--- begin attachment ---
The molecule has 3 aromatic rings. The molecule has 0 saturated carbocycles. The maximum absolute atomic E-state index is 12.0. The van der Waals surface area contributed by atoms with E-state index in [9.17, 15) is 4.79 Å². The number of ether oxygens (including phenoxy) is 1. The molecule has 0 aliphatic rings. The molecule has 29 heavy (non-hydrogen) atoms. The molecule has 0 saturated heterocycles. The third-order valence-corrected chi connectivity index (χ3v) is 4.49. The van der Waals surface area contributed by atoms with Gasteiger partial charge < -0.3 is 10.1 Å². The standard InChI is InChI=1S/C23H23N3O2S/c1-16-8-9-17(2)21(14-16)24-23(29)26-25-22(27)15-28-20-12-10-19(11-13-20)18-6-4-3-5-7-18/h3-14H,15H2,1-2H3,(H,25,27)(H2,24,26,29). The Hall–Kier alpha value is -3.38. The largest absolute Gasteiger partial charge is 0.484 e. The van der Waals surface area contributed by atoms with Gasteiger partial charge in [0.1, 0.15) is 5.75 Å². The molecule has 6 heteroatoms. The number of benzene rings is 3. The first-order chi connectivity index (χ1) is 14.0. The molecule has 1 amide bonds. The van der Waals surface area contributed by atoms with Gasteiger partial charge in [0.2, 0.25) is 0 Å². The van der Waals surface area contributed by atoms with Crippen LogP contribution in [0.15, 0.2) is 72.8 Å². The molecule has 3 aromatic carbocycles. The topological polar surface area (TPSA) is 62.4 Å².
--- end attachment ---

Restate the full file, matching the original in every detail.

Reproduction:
The molecule has 3 aromatic rings. The molecule has 0 saturated carbocycles. The maximum absolute atomic E-state index is 12.0. The van der Waals surface area contributed by atoms with E-state index in [9.17, 15) is 4.79 Å². The number of ether oxygens (including phenoxy) is 1. The molecule has 0 aliphatic rings. The molecule has 29 heavy (non-hydrogen) atoms. The molecule has 0 saturated heterocycles. The third-order valence-corrected chi connectivity index (χ3v) is 4.49. The van der Waals surface area contributed by atoms with Gasteiger partial charge < -0.3 is 10.1 Å². The standard InChI is InChI=1S/C23H23N3O2S/c1-16-8-9-17(2)21(14-16)24-23(29)26-25-22(27)15-28-20-12-10-19(11-13-20)18-6-4-3-5-7-18/h3-14H,15H2,1-2H3,(H,25,27)(H2,24,26,29). The Hall–Kier alpha value is -3.38. The largest absolute Gasteiger partial charge is 0.484 e. The van der Waals surface area contributed by atoms with Gasteiger partial charge in [0.1, 0.15) is 5.75 Å². The molecule has 6 heteroatoms. The number of benzene rings is 3. The first-order chi connectivity index (χ1) is 14.0. The molecule has 1 amide bonds. The van der Waals surface area contributed by atoms with Gasteiger partial charge in [0.2, 0.25) is 0 Å². The van der Waals surface area contributed by atoms with Crippen LogP contribution in [0.15, 0.2) is 72.8 Å². The molecule has 3 aromatic carbocycles. The topological polar surface area (TPSA) is 62.4 Å².